The perils of working with national food distributors are well known to specialty food makers who create small batches in out-of-the-way places. Distributors are vital for producers who want to reach a larger market, but there are steep costs associated with working with them, say experienced specialty food producers.
“The food industry is very much a pay-to-play business, and that’s definitely not something I knew before going into it,” said April Moulaert of Vermont Tortilla in Shelburne. “You’re basically buying your shelf space, which makes it tough for small brands with limited marketing dollars.”
But the rewards are enticing, said Irving. Reid and Irving felt they could handle the complexities of the distribution game. Both were coming off long and successful careers, Reid in large commercial real estate projects and Irving in a variety of administrative positions that included leading the Vermont Commission on Women and serving as an associate academic dean at Vermont Technical College.
Distributors, they learned, don’t help the creators sell the product; they just order it, sometimes too much of it. The caramel, which has a shelf life of a year, sat in the distributors’ warehouses; the distributor discounted it and paid Fat Toad an accordingly lower amount.
“What they do after that is when you send them an invoice, they see how much money they can steal from you before they send you a check,” Reid said.
“They’re in a tough business,” Irving added.
The distributors also mishandled placement of the product, said Irving. It needs to be in a specialty section of the grocery store, not on the shelf next to Kraft and other mainstream brands, she said.
“You hear these warnings about distributors a lot, and you say, ‘OK, fine, we’ll figure it out,’” said Irving. “It’s just that if you don’t know what you are in for, which we didn’t, people can say, ‘Watch out for chargebacks’ and we can say, ‘OK,’ but you just don’t have a sense of what that means and how unexpected and random it’s going to be.”
There are smaller distributors for specialty food products, such as the White River Junction-based Provisions International, and Vermont Roots in Rutland, and the family has worked with them as well. Reid reflected that the ease of working with Vermont Roots probably lulled them into a false sense that they could work with larger distributors too, despite the cautionary tales they heard from other small food producers.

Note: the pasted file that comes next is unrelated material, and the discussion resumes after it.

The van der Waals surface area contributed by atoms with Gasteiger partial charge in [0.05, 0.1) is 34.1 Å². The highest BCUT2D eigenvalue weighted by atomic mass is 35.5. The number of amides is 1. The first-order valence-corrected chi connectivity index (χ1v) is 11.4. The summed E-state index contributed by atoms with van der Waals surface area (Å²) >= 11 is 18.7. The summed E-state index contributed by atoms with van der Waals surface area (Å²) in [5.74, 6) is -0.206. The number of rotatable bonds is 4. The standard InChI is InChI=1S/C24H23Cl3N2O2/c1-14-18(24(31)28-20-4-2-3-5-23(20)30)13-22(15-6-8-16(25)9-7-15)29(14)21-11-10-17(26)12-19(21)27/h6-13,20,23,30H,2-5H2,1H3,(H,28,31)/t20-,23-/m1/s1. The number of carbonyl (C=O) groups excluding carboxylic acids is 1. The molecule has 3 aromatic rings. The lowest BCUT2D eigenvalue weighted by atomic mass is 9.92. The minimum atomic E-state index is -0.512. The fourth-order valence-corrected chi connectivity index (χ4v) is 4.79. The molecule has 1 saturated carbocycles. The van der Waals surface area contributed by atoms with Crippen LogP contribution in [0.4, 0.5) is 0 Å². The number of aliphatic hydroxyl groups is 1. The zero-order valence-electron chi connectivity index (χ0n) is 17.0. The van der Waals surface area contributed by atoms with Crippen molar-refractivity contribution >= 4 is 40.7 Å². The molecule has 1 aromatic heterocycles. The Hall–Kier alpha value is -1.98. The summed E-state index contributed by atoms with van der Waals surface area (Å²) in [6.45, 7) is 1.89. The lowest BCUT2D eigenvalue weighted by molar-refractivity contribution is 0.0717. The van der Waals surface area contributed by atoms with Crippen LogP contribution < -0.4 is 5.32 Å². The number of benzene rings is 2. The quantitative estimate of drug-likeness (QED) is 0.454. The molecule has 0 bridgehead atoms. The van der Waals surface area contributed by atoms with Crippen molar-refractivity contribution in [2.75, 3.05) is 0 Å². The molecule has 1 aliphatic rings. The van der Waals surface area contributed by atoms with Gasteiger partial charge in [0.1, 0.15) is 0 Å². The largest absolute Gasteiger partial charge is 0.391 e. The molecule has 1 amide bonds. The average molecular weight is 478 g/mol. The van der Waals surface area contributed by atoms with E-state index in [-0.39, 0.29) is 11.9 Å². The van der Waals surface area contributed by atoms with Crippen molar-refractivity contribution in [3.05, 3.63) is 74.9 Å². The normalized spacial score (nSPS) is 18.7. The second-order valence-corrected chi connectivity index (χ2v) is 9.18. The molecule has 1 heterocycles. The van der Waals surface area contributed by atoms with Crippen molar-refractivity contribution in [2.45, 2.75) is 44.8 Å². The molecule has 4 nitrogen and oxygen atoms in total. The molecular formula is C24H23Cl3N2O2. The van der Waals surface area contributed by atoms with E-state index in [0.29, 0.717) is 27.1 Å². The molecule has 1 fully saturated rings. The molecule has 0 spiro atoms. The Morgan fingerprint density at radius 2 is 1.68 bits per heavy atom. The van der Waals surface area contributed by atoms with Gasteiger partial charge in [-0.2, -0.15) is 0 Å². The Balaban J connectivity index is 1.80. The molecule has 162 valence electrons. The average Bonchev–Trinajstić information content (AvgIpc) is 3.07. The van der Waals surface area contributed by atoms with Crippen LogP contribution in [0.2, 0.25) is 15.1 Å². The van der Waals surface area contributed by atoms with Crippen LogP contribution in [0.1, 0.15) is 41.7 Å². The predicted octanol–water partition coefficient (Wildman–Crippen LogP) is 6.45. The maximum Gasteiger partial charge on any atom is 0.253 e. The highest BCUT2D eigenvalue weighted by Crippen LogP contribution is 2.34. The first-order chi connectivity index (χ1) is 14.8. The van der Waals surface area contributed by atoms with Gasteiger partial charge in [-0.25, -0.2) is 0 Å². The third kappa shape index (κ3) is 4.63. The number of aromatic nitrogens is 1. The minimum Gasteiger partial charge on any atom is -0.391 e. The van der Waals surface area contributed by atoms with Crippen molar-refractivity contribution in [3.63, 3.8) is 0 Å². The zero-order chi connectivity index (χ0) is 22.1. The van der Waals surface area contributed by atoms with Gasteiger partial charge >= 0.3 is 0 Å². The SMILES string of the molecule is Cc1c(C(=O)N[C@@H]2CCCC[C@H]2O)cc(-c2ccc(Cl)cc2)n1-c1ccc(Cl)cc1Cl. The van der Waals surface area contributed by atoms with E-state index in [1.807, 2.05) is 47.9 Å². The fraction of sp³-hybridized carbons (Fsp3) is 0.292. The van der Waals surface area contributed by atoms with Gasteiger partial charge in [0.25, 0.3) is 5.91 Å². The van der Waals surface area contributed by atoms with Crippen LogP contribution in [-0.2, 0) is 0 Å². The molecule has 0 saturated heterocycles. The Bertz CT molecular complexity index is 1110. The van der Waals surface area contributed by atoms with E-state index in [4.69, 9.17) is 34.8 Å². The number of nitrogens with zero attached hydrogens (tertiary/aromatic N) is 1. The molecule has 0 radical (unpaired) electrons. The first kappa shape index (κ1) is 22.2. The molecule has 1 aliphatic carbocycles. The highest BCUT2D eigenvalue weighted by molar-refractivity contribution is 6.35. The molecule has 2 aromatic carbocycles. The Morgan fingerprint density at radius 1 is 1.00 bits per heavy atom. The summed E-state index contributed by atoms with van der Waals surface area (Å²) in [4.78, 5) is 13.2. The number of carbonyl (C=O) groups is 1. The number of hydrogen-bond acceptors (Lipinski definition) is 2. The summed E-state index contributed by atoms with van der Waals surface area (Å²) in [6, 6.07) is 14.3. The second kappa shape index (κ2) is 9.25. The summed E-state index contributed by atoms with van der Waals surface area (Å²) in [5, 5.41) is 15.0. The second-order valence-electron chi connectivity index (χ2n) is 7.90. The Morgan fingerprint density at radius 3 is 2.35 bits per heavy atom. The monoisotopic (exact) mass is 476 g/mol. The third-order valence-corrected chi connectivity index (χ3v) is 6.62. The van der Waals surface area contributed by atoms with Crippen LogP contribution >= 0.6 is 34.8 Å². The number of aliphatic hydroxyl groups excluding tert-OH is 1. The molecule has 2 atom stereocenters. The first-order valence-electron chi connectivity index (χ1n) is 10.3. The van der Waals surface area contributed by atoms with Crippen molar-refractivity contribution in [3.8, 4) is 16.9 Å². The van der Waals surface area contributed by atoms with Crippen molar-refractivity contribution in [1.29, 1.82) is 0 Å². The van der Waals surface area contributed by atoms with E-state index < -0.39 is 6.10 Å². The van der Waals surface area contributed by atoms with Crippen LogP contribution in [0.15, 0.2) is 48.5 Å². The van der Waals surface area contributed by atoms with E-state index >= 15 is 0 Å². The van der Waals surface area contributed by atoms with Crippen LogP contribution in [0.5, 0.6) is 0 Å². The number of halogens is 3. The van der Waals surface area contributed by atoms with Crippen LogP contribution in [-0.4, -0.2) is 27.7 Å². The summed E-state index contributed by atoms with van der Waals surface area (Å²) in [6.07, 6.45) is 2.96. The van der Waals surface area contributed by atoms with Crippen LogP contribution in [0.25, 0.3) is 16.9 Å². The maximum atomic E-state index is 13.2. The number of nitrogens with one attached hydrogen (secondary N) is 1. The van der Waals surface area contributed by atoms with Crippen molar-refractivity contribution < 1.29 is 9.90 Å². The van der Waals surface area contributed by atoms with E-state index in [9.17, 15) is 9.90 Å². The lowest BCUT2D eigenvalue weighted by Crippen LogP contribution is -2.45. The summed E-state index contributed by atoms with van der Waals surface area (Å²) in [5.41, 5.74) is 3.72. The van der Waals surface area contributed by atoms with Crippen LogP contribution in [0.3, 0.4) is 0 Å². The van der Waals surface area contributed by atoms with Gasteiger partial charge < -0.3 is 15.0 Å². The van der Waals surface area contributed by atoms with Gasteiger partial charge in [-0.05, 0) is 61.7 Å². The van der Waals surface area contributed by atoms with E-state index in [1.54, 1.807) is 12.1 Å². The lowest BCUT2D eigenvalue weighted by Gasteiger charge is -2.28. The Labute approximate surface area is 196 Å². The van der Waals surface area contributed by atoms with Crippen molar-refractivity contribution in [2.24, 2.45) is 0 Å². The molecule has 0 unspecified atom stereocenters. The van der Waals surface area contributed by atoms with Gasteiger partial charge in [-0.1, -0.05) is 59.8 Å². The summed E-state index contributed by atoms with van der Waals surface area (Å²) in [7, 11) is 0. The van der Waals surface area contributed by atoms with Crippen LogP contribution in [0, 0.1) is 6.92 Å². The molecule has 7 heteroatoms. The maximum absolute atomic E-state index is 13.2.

“The small distributors in this region, who we work with to this day, and have for years and years very successfully, perhaps in a sense they contributed to our naivete about who distributors really were,” Reid said.
A new direction
After retrenching in the fall of 2018, Irving, Reid, and Hastings got back to work as a family company with one employee. Now, after a long year of stirring, bottling, labeling and shipping, it looks like demand and production have balanced out, said Hastings.
“The first 11 and a half months, amazingly, for the first time ever kind of played out the way we hoped and predicted,” Hastings said. “In January, our plan is to regroup and say, ‘Here’s what we have learned from this model.’ That gives us time to reevaluate what the next stage is.”
The family still sells through Kroger and through other distributors to specialty food stores, as well as through Amazon. They declined to say how much caramel they’re making this year, or what their revenues are going to look like, though Reid did say they expect to clear a profit for the first time in four years.
“It’s hard for me to imagine any really significant changes to this model,” Reid said. “What we’re going to be contemplating as we go into 2020 are some pretty minor tweaks to something that has worked very, very well for us this year.”